Rosenthal on how to deepen your relationship
Vail CO, Colorado
Editor’s note: This is the first of a two part series.
Dear Neil: How do I deepen my relationship with my boyfriend? We are in a four month relationship, and I am plagued by the feelings that this relationship is, in many regards, superficial. I don’t feel like I know him very well, and I don’t feel like we as a couple are building momentum for the future. Assuming he is interested and willing, how do I help our relationship deepen?
” Wanting to Go Further in Utah
Dear Utah: Deepening a relationship is a multi-faceted endeavor that takes time, energy and patience, and it is not for sissies or the faint of heart. It requires that you give yourself to another ” heart, soul, spirit and gut ” as well as being consistent, sensitive, cultivating a friendliness to each other, a willingness to compromise, good communication skills and even better listening skills.
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The following is an extensive a list as I can create in a two column series of how to deepen a relationship. Take turns talking together about your feelings, concerns, wishes and expectations regarding:
– What do you consider romance to be, and how important is it to you?
– How do you want your partner to take care of you? In a crisis, how do you want your partner to behave, and what do you not want him/her to do?
– What are your expectations regarding your partners relationship with your family?
Your children (do you want children, or more children)? Your friends? Colleagues or co-workers? How to behave socially?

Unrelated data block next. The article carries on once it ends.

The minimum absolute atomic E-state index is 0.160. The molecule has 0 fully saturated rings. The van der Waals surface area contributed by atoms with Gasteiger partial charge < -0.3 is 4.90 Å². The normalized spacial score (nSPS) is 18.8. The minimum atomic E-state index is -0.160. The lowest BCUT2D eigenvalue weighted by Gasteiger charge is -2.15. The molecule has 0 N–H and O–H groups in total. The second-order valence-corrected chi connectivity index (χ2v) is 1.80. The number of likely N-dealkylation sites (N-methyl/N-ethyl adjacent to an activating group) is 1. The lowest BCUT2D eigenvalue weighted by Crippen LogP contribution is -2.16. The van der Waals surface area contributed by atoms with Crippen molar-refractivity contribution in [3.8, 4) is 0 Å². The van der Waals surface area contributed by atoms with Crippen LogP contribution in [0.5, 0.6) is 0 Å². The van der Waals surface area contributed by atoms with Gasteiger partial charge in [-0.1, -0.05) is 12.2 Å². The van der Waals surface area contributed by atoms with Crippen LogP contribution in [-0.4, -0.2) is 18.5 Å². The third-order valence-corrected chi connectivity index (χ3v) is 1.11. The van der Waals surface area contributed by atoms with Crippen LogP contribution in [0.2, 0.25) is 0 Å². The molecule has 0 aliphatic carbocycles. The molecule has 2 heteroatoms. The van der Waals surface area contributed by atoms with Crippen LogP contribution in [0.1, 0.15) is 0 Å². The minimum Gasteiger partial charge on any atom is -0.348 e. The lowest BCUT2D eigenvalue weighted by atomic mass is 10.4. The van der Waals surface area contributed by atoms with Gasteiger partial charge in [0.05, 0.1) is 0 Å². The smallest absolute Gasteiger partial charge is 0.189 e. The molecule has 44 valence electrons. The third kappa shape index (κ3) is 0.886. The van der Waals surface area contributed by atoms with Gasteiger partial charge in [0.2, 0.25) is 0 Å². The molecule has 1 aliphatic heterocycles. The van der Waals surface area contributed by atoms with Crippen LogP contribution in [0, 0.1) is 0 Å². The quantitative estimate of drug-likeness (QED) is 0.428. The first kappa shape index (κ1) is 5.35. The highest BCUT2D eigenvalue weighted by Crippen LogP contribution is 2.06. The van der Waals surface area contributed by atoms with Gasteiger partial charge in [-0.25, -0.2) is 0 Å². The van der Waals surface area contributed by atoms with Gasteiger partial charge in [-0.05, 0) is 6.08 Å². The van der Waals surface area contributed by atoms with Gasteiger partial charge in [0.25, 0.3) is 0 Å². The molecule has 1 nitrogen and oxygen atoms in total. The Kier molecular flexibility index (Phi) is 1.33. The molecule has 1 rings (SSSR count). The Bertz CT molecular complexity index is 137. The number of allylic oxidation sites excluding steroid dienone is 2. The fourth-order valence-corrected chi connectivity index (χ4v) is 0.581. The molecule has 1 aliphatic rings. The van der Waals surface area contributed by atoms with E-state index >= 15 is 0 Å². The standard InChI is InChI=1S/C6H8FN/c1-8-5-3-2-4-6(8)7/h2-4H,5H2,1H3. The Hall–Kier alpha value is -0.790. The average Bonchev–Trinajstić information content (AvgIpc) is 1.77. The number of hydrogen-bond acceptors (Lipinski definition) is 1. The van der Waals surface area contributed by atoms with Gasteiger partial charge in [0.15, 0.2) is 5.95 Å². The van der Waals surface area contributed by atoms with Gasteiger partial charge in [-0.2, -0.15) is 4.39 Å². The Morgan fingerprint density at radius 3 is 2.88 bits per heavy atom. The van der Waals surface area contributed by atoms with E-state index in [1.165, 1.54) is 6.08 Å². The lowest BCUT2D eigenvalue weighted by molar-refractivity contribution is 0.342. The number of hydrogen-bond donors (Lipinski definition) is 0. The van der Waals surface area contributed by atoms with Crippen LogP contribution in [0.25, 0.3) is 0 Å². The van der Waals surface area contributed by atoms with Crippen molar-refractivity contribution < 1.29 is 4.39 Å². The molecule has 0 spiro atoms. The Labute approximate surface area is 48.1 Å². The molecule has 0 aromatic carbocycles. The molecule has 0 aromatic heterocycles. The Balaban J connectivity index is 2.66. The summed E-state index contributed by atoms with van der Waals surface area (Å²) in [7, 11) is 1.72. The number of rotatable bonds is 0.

– Assuming the two of you were to eventually commit to each other, how is money to be earned, and by whom? Is one partner’s career/job more important than the other partner’s? Who would control the money and pay the bills? What if one person feels there’s a basic unfairness about how money is divided or spent? What if one person wants to save and the other person wants to spend? How should financial disputes be settled between you?
– How are your ideas about how major disagreements to be resolved? What words or behaviors step over the line?
– Are there any questions, concerns or agreements that the two of you want to consider regarding drug/alcohol use?
– How do you wish to be loved? That is, what behaviors feel loving to you? What should happen when one of you feels there is an imbalance between the giving and receiving of love?
– How much entertainment/TV/sports/family get-togethers/social engagements are enough, and how much are too much?
– How do you want it to be handled when one of you is anxious, fearful, hurt, depressed, becoming addicted or is otherwise consumed by negative emotions? What is the distressed person’s responsibility for getting help and fixing him/herself?
– Of what importance is exercise and fitness, food, choices and habits, nutrition and weight gain? How should it be handled if one person is dissatisfied with the other person’s choices or habits in this realm?
I will continue these questions in next week’s column.
Neil Rosenthal is a licensed marriage and family therapist in Denver and Boulder, specializing in how people strengthen their intimate relationships. He can be reached at 303-758-8777, or e-mail him from his Web site, heartrelationships.com.